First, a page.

Take Daryl Turner, former president of the Portland Police Association, who told the Portland Tribune in 2011, “that’s Randy Leonard’s crack house right there,” pointing to the Portland Loo on Northwest Glisan in Old Town. Turner, who has been vocal in his disgust toward Portland’s undesirable populations for years, said in a Facebook statement in 2018 that Portland had become a “cesspool,” with “human feces in businesses doorways, in our parks, and on our streets.”


Turner’s comments represent the contradiction at the heart of anti-homeless policymakingon one hand, critics decry “human feces” in the street; while on the other, they denounce efforts to expand public facilities as hopeless, effective only in providing shelter for drug dealers and delinquents.


Besides the small number of restrooms maintained by the city, Portlanders’ options are limited. The most common restroom facilities nominally available to the public are found in customer-facing businesses, especially restaurants and grocery stores. In a place such as downtown Portland, that means businesses like Whole Foods, Safeway and Starbucks. Most of these establishments have their restrooms locked with a code, and even if non-customers are technically allowed to use the restroom, in practice one usually has to buy something in order to go.


Some businesses are even looking at making the de facto purchase requirement a rule, as with Starbucks C.E.O. Howard Schultz. Speaking to the New York Times’ Dealbook D.C. policy forum in June, Schultz voiced a desire to roll back the company’s 2018 open restroom policy. “We have to harden our stores and provide safety for our people,” he said. “I don’t know if we can keep our bathrooms open.”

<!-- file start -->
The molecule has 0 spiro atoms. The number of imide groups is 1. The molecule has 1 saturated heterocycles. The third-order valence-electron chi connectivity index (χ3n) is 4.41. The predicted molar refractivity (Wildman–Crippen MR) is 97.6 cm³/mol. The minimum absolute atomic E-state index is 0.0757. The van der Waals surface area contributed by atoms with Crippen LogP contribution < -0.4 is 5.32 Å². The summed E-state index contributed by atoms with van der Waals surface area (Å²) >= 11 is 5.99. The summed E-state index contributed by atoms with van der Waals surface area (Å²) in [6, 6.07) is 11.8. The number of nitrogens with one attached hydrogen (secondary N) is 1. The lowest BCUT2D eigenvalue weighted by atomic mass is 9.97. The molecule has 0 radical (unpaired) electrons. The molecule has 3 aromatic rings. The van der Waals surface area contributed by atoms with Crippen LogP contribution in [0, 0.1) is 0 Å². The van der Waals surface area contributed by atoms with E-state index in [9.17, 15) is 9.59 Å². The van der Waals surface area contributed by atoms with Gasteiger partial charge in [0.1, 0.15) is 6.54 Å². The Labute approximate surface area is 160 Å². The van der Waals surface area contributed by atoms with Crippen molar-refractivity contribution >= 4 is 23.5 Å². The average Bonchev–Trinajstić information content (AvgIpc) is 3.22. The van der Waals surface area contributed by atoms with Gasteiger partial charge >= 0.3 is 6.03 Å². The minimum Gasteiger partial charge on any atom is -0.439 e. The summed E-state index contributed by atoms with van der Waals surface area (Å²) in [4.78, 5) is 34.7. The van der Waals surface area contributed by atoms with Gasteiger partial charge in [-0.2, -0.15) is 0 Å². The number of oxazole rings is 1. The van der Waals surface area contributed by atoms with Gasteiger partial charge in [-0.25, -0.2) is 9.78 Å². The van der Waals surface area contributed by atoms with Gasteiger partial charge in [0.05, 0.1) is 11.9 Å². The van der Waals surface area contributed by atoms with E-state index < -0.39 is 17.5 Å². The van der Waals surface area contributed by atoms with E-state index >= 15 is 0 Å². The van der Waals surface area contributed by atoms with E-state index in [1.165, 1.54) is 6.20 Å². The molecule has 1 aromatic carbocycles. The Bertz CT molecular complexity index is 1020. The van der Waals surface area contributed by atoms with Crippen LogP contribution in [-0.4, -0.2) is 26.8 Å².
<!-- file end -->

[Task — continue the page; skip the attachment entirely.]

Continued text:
Schultz is right about one thingwe can’t rely on private businesses to provide restrooms for the public. That requires a substantial public investment, something that municipalities across the country appear unable or unwilling to do.

Public restroom on SW Colombia and Park. Alberto Alonso Pujazon Bogani/PSU Vanguard.

A lack of public restrooms can and should be understood as a form of hostile architecture, a form of urban planning designed to exclude certain groups of people from public spaces. Michael Mehaffy, an architect and researcher with a focus on public space, explained to OPB in June that “public space is our commons… and when we start to exclude people, whoever those people are, we’re eroding the public space.” He went on to say that it’s really “not public space if some members of the public can’t use it.”


Anti-homeless activists do not see the homeless population as people, but as criminals. Any effort to provide them with the basic dignity of human existencesuch as the right to use the restroommust be accompanied by an increase in surveillance under the guise of “public safety.”


Nobody should have to pee in a Benthamian psychological prison, and the fact that I have to write these words makes me a bit disgusted. Everyone, no matter their housing status, deserves a discreet and dignified place to go. The first step to taking back the commons is to take back our toilets.